Samsung Electronics has expanded local procurement in India to software as it attempts to regain the lead in the country’s rising market from low-cost Chinese opponent Xiaomi.
Samsung lately formed a contract with Indian software developer Indus OS to allow its Galaxy Apps store to support different local languages.
The smartphone producer, which in July opened what it called the world’s biggest mobile factory on the borders of New Delhi, looks to nearly double the number of smartphones it makes in India to 120 million a year from 689 million by 2020. The Indus contract provides a benefit over rivals such as Xiaomi and Vivo, which have yet to introduce apps in local languages.
The output expansion seeks "to cope with fast-rising demand in India's smartphone market as well as increase exports to overseas markets," Samsung said in a statement.
The basic Indus operating system allows rural customers of Samsung Galaxy phones download apps without signing in with an email address, which several of them do not have. The software supports 12 local languages in addition to English.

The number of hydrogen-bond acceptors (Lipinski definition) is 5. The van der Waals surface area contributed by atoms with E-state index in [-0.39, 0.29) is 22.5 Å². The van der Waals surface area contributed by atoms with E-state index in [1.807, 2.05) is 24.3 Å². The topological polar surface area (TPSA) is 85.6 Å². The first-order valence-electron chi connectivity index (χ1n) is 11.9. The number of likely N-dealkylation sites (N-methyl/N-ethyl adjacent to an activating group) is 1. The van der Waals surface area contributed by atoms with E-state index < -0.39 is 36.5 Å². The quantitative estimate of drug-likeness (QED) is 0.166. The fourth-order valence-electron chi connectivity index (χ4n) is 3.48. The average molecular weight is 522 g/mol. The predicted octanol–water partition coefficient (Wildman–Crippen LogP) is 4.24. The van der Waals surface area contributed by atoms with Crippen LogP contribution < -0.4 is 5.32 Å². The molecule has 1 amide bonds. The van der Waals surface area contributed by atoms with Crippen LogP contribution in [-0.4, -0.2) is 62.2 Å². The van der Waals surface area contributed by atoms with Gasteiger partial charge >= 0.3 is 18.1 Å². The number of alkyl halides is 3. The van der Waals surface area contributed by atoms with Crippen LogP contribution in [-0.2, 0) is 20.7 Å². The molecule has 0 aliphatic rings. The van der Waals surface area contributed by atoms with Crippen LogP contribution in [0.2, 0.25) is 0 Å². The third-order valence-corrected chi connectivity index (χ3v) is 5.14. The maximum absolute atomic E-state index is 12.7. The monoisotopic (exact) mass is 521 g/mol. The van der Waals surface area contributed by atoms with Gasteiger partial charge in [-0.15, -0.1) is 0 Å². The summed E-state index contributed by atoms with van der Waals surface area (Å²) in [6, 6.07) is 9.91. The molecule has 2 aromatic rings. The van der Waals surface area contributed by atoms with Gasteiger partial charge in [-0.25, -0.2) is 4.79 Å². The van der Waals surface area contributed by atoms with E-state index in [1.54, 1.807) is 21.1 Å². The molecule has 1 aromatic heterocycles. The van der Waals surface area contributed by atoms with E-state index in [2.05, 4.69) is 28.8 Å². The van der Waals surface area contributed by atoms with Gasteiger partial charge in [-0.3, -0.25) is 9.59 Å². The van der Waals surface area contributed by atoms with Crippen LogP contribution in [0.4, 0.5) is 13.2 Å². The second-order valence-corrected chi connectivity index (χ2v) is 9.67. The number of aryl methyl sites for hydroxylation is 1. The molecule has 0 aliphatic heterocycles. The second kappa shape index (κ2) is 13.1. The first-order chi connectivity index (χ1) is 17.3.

"With a spurt in number of users from smaller towns and cities, we foresee a tremendous growth in demand for vernacular app economy," said Sanjay Razdan, senior director at Samsung India, adding that consumer feedback had driven the move to support more languages.
Corporations including Xiaomi, Oppo, Vivo and Apple now manufacture phones in India but have yet to make large local investment in production of significant parts such as the display panels and batteries. Most of the parts for their phones are still imported from China.
“The Indian operations of smartphone makers are now shifting to higher-value processes from basic assembling,” said Tarun Pathak, associate director at Counterpoint Research. “Though we are far behind China in terms of manufacturing of mobile phones, value addition in India has increased to 17% in 2018 from 5.6% in 2016,” he said.
According to research firm, Xiaomi held a 28.9% part of the Indian smartphone market in 2018, leaving 22.4% for Samsung and 10% for Vivo. Samsung, which dominated the Indian market for some years, lost its lead to Xiaomi about last year.
In February, Samsung launched a new line of affordable smartphones for India called the Galaxy M series. Cost between 10,000 rupees ($145) and 20,000 rupees, the smartphones are positioned as rivals to Xiaomi devices. Market spectators say this shows Samsung takes pricing seriously as a way to win back market share.
For the meantime, India is trying to lift local manufacture by taxing import duties on parts such as phone chargers, headphones and batteries.
Analysts say that the supply base in India is still developing and that will take several time before corporations consider depending on Indian makers instead of local companies of international makers.